Every once in a while, we all need an island adventure. Particularly one with “some of the best, clearest water in the world” or with “breathtaking views of the heavens, aflame with millions of stars."
If this were the 80s and you were in Sudan, the Arous Holiday Resort would have fit the bill perfectly. Though the resort was painted exactly as described above, something much bigger was going on behind the scenes.
Netflix’s newest movie, The Red Sea Diving Resort, shines light on the effort the Israeli took to rescue Jewish Ethiopian refugees from their country’s civil war. The movie follows Ari Levinson (played by Chris Evans), who was a Mossad agent trying to help the refugees flee to the resort so he could get them safely into Israel.
This courageous plan was called the Operation Brothers mission. Though at risk of getting caught, the Mossads did all they could to make sure lives were saved.
Is The Red Sea Diving Resort a true story?
Yes, unfortunately the Ethiopian Jews had to flee toward asylum. Gad Shimron was a real-life undercover Mossad agent who helped bring thousands of refugees to Israel. The Operation Brothers dates back to the late 1970s while Ethiopia's civil war was happening.
While trying to find a way to transport the Ethiopian Jews from war, the Mossad agents had to find a shelter to house refugees.
Gad wrote Mossad Exodus, a book that described what it was like to be a Mossad agent. He said the agents actually posed as a Swiss travel company in order to buy the villas that made up the Arous Holiday Resort.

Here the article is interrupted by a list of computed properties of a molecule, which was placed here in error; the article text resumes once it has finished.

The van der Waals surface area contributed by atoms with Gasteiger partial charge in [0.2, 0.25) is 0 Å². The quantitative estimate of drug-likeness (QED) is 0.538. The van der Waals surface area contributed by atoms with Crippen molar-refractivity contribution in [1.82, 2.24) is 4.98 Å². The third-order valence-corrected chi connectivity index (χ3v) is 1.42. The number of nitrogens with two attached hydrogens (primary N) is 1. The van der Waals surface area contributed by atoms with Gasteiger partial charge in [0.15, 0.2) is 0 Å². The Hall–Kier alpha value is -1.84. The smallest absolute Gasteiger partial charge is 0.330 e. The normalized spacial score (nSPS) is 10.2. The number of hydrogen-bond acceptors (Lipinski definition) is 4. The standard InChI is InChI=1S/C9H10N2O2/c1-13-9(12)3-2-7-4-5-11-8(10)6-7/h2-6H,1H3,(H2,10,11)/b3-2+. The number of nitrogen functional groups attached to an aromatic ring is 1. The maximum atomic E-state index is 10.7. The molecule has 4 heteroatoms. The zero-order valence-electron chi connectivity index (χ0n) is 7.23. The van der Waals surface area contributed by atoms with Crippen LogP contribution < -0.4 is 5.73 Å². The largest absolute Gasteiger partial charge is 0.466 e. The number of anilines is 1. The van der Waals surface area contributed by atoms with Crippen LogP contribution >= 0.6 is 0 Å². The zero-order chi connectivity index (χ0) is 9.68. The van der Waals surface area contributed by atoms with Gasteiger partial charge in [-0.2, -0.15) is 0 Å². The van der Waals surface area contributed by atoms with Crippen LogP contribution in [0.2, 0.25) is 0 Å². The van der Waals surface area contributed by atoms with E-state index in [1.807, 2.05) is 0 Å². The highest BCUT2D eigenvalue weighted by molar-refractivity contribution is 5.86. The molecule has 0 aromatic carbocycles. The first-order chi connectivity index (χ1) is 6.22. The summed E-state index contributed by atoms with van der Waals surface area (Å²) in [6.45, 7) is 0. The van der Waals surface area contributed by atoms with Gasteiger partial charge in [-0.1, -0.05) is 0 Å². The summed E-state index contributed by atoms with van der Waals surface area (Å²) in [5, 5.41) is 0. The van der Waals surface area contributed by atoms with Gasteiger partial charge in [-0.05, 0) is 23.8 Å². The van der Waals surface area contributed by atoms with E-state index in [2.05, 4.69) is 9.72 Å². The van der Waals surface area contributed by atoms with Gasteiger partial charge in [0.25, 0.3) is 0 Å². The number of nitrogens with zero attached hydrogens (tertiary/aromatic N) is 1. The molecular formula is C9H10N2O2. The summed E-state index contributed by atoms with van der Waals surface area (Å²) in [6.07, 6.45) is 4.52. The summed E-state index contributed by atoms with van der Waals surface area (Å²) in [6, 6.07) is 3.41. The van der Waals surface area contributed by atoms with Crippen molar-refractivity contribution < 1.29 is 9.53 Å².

The resort was full of trained Mossad agents acting as staff. Though their intent was to harbor Ethiopian Jews at their Sudan resort, non-refugees caught the eye of their colorful pamphlet and actually vacationed there.
Having a successful resort not only brought validation to the undercover safe haven, it also brought complications in pulling off their mission. Often they had to switch up their tactics in how they rescued refugees to divert from getting caught. They first used rubber boats as their form of transportation and later switched to aircrafts. Operation Brothers lasted from 1981-1985.
Gad remembered his time as an undercover agent as both a blessing and a curse. “We were shot at; I was arrested. Thank goodness nobody was killed or seriously wounded, but the operations moving the immigrants were definitely dangerous. However, we lived in a paradise… and we were being paid for it,” Gad told Haaretz.
How many refugees were saved?
Thousands of refugees’ lives were spared through the success of their mission. Over 8,000 escaped to Israel using the resort as a middle ground. Other operations such as Operation Moses airlifted over 7,000 refugees to Israel. Currently over 100,000 Ethiopian Jews live in Israel and all thanks goes to the Mossad agents who worked hard to save so many lives.
Check out The Red Sea Diving Resort now streaming on Netflix.